Chargers RB Austin Ekeler staying, with $1.75M in incentives

By JOE REEDY AP Sports Writer

The Chargers have avoided a holdout by running back Austin Ekeler by adding $1.75 million in incentives to his contract for the upcoming season, according to a person with knowledge of the deal.

The person spoke to The Associated Press on condition of anonymity on Tuesday because the Chargers have not announced the restructuring. ESPN was first to report the deal.

Ekeler is entering the final season of a four-year, $24.5 million extension.

Ekeler, who has scored an NFL-high 38 touchdowns over the past two seasons, could earn as much as $8 million in the 2023 season.

The move also helps the Chargers avoid a repeat of the messy situation they faced four years ago when Melvin Gordon held out until four weeks into the regular season because of a contract dispute.

Ekeler earlier this spring requested and received permission from the Chargers to seek a trade opportunity.

“I feel like there’s no timeline on it,” Ekeler said on March 21 of any artificial trade deadline. “I’m so underpaid right now as far as my contract and what I contribute to the team, it’s like, I’m relentlessly pursuing this (deal). I want to get something long-term done. I want a team that wants me long-term. Because I’m at the peak of my game, right? As long as I’m healthy, I’m going to score another 20 touchdowns. I’m going to have another 1,600 all-purpose yards. I’m getting half my value of what I could be getting.

“I’m relentlessly pursuing someone who wants me for the long term.”

Ekeler stressed then that his desire for a bigger and better deal was strictly business. He also acknowledged the market value for top running backs isn’t what it’s been in the past, citing the risk of injury that teams face.

“It literally has nothing to do with the relationship (with the Chargers),” he said. “I’ve made great relationships there. Grown there. That’s where I started, right? So, I want to be there, but on the right terms. Because I know, look, I can’t play forever. I think I can play for a long time – just the way I play and the way I treat myself and my mentality. There’s not a lot of 5-foot-9 running backs doing what I’m doing, and there’s a reason behind that that’s mostly (mental), and I’ve been able to skirt the injury bug.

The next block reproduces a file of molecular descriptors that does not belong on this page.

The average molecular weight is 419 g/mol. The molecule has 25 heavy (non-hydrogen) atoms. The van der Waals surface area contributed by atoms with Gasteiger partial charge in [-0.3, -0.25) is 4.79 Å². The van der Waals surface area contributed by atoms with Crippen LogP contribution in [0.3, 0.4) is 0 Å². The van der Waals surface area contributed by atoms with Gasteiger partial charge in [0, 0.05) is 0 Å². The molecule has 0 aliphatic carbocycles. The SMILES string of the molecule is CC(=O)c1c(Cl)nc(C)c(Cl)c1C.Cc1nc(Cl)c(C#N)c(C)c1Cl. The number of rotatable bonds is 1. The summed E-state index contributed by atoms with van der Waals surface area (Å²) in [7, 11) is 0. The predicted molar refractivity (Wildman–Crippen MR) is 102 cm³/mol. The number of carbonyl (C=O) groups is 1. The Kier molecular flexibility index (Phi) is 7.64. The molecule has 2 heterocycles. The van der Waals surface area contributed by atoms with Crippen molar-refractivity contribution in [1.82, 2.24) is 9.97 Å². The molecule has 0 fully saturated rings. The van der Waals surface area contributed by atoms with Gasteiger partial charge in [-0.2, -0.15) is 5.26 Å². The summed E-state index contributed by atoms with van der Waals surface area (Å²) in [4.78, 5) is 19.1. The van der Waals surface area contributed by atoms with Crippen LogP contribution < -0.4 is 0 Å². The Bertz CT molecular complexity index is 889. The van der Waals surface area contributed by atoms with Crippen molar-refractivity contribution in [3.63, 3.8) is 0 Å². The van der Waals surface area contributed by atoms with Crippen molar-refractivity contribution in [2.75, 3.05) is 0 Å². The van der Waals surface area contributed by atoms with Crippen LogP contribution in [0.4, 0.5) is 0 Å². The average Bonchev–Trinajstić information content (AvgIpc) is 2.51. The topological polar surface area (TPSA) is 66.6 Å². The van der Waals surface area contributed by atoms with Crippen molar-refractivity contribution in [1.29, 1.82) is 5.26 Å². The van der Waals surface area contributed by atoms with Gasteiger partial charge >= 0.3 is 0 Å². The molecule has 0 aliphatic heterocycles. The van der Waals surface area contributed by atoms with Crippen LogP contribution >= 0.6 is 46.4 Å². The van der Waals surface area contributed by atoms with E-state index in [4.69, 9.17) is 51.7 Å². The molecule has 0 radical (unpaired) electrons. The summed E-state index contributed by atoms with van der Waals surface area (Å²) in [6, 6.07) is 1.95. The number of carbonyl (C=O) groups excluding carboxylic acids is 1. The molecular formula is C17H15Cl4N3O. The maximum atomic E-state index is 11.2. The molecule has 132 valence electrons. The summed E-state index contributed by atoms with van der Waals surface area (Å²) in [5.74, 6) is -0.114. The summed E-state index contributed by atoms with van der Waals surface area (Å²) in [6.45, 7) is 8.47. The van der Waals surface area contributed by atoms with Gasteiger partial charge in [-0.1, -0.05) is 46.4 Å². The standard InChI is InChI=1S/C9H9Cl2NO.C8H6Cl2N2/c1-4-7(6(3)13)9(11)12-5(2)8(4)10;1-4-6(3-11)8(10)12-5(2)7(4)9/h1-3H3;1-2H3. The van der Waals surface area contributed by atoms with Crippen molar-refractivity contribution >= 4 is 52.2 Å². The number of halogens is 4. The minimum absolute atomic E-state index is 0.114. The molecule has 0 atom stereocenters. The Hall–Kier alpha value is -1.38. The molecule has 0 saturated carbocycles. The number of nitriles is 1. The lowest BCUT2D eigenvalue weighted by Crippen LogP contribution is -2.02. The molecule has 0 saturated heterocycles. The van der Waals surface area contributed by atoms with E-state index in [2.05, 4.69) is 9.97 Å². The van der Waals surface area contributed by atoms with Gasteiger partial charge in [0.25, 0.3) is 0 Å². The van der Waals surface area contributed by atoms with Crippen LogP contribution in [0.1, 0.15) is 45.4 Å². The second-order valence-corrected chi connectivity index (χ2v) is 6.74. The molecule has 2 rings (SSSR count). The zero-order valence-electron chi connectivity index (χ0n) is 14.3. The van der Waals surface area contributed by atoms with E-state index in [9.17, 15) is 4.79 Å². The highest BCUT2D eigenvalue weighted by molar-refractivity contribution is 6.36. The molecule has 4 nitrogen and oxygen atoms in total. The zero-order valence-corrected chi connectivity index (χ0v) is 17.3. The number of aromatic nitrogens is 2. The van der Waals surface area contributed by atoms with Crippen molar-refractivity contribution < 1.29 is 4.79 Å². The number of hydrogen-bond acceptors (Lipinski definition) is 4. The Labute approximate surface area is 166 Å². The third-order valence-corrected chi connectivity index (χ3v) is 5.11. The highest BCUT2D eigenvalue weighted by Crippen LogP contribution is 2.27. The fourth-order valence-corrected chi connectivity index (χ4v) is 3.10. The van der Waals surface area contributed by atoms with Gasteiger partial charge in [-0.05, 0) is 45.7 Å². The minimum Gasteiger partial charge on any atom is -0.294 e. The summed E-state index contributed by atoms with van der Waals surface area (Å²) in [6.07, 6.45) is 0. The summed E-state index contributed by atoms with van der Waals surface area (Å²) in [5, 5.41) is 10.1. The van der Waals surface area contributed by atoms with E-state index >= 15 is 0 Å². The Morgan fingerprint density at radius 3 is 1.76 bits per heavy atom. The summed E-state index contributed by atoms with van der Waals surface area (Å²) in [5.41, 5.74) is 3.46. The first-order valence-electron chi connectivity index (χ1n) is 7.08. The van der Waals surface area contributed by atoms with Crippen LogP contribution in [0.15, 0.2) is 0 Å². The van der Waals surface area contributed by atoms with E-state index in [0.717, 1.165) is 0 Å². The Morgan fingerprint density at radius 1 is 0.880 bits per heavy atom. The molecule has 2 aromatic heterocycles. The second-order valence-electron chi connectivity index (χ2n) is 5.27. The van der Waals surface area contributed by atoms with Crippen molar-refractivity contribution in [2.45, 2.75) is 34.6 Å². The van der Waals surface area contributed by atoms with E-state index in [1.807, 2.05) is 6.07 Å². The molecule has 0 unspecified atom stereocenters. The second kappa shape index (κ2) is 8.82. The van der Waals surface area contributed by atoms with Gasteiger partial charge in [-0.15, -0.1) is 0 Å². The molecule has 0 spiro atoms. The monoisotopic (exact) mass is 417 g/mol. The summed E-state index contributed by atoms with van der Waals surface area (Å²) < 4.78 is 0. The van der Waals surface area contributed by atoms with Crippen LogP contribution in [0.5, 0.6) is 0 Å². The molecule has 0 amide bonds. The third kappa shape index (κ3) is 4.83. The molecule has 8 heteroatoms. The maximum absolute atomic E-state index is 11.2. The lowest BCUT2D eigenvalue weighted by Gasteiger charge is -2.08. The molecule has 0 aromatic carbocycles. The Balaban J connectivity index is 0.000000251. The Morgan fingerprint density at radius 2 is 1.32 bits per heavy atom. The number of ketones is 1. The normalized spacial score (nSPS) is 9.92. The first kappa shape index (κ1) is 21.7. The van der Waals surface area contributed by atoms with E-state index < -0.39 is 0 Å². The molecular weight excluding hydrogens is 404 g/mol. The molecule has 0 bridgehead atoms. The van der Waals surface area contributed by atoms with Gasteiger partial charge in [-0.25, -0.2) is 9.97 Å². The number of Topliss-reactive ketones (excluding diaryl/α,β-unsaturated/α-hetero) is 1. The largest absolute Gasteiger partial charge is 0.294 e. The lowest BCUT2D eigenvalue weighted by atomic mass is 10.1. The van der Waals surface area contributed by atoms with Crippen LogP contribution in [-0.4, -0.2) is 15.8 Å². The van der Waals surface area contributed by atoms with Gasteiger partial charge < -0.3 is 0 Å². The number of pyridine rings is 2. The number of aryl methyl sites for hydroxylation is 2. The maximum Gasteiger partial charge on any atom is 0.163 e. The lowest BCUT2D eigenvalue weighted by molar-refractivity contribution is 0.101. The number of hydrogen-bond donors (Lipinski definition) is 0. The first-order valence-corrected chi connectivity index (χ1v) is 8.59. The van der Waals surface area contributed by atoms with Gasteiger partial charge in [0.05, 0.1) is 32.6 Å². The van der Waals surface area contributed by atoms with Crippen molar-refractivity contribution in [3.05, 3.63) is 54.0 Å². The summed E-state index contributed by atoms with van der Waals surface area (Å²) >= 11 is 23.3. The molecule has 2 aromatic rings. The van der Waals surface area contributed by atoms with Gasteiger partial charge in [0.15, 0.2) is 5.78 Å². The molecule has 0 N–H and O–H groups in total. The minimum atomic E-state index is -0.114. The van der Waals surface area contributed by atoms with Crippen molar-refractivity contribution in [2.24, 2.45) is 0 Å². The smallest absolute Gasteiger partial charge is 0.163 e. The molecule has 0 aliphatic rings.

“It’s like, if there’s an opportunity to get more value, then why would you not jump on that? Why would you not go and at least try out the options? And worst-case scenario – it’s not even a worst-case, really – but, OK, go play on the last year of your deal in L.A., then become a free agent?”

Ekeler has spent his entire six-year career with the Chargers in 2017 after signing as an undrafted free agent out of Western Colorado. Ekeler was absent Monday as the Chargers began voluntary organized team activities, but even in the midst of negotiations, Coach Brandon Staley said he expected Ekeler to be at the team’s mandatory minicamp when it starts on June 13.

It is unclear whether Ekeler will now report to OTAs. He opted last offseason to not attend because of other business pursuits.

“Austin is one of the top backs in the league over the last two seasons. He’s been a captain for us. We really have the utmost respect for him and the situation,” Staley said Monday when the Chargers began their on-field work. “It’s been respectful on both sides.”

Ekeler led the league with 18 touchdowns from scrimmage last season and became the fifth running back in league history with at least 100 receptions. His 107 catches were tied for the second-most by a running back in a season.

He also rushed for 915 yards, including a pair of 100-yard games.

Since entering the NFL in 2017, Ekeler ranks 11th among active players with 7,175 total scrimmage yards. Ekeler and Hall of Famer Lenny Moore as the only players in NFL history to record at least 25 rushing and 25 receiving touchdowns in their first six seasons.

Staley is trying to emphasize the running game more after hiring Kellen Moore as his offensive coordinator.

The Chargers had the third-worst rushing attack in the league last season and the second-biggest discrepancy between passing and running plays (65% pass to 35% run).

With Moore as the offensive coordinator in Dallas last season, the Cowboys were 53% pass to 47% run, which was tied for the ninth-highest percentage of run plays.

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